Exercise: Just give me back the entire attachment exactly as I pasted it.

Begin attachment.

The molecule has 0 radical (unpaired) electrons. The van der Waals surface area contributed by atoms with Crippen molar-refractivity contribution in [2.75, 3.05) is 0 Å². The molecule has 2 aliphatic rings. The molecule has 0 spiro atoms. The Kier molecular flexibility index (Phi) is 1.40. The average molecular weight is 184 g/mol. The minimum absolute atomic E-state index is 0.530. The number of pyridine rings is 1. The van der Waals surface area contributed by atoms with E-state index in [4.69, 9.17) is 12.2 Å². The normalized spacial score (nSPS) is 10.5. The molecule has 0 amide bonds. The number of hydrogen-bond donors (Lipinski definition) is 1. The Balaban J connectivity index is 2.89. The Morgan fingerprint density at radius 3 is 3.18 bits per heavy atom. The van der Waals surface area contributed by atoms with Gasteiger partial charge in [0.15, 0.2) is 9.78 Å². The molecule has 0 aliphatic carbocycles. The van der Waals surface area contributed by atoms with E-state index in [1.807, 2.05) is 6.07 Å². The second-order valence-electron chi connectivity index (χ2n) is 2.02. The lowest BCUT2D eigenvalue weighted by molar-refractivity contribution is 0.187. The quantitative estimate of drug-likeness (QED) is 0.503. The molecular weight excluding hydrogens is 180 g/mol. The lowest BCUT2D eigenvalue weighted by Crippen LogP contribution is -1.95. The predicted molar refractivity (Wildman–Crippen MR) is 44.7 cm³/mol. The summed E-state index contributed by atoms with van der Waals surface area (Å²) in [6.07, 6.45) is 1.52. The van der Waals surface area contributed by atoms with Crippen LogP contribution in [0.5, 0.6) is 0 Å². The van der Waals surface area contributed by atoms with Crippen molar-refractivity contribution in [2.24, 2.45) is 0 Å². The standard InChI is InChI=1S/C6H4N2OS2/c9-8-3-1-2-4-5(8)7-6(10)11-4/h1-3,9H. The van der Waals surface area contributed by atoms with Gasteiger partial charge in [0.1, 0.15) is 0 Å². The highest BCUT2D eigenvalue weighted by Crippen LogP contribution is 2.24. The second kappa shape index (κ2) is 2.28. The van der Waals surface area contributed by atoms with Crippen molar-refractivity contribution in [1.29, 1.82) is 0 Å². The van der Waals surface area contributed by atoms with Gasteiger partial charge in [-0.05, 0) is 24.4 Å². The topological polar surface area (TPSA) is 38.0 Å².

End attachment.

The molecule has 0 radical (unpaired) electrons. The van der Waals surface area contributed by atoms with Crippen molar-refractivity contribution in [2.75, 3.05) is 0 Å². The molecule has 2 aliphatic rings. The molecule has 0 spiro atoms. The Kier molecular flexibility index (Phi) is 1.40. The average molecular weight is 184 g/mol. The minimum absolute atomic E-state index is 0.530. The number of pyridine rings is 1. The van der Waals surface area contributed by atoms with E-state index in [4.69, 9.17) is 12.2 Å². The normalized spacial score (nSPS) is 10.5. The molecule has 0 amide bonds. The number of hydrogen-bond donors (Lipinski definition) is 1. The Balaban J connectivity index is 2.89. The Morgan fingerprint density at radius 3 is 3.18 bits per heavy atom. The van der Waals surface area contributed by atoms with Gasteiger partial charge in [0.15, 0.2) is 9.78 Å². The molecule has 0 aliphatic carbocycles. The van der Waals surface area contributed by atoms with E-state index in [1.807, 2.05) is 6.07 Å². The second-order valence-electron chi connectivity index (χ2n) is 2.02. The lowest BCUT2D eigenvalue weighted by molar-refractivity contribution is 0.187. The quantitative estimate of drug-likeness (QED) is 0.503. The molecular weight excluding hydrogens is 180 g/mol. The lowest BCUT2D eigenvalue weighted by Crippen LogP contribution is -1.95. The predicted molar refractivity (Wildman–Crippen MR) is 44.7 cm³/mol. The summed E-state index contributed by atoms with van der Waals surface area (Å²) in [6.07, 6.45) is 1.52. The van der Waals surface area contributed by atoms with Crippen LogP contribution in [0.5, 0.6) is 0 Å². The van der Waals surface area contributed by atoms with Crippen molar-refractivity contribution in [2.24, 2.45) is 0 Å². The standard InChI is InChI=1S/C6H4N2OS2/c9-8-3-1-2-4-5(8)7-6(10)11-4/h1-3,9H. The van der Waals surface area contributed by atoms with Gasteiger partial charge in [0.1, 0.15) is 0 Å². The highest BCUT2D eigenvalue weighted by Crippen LogP contribution is 2.24. The second kappa shape index (κ2) is 2.28. The van der Waals surface area contributed by atoms with Crippen molar-refractivity contribution in [1.29, 1.82) is 0 Å². The van der Waals surface area contributed by atoms with Gasteiger partial charge in [-0.05, 0) is 24.4 Å². The topological polar surface area (TPSA) is 38.0 Å².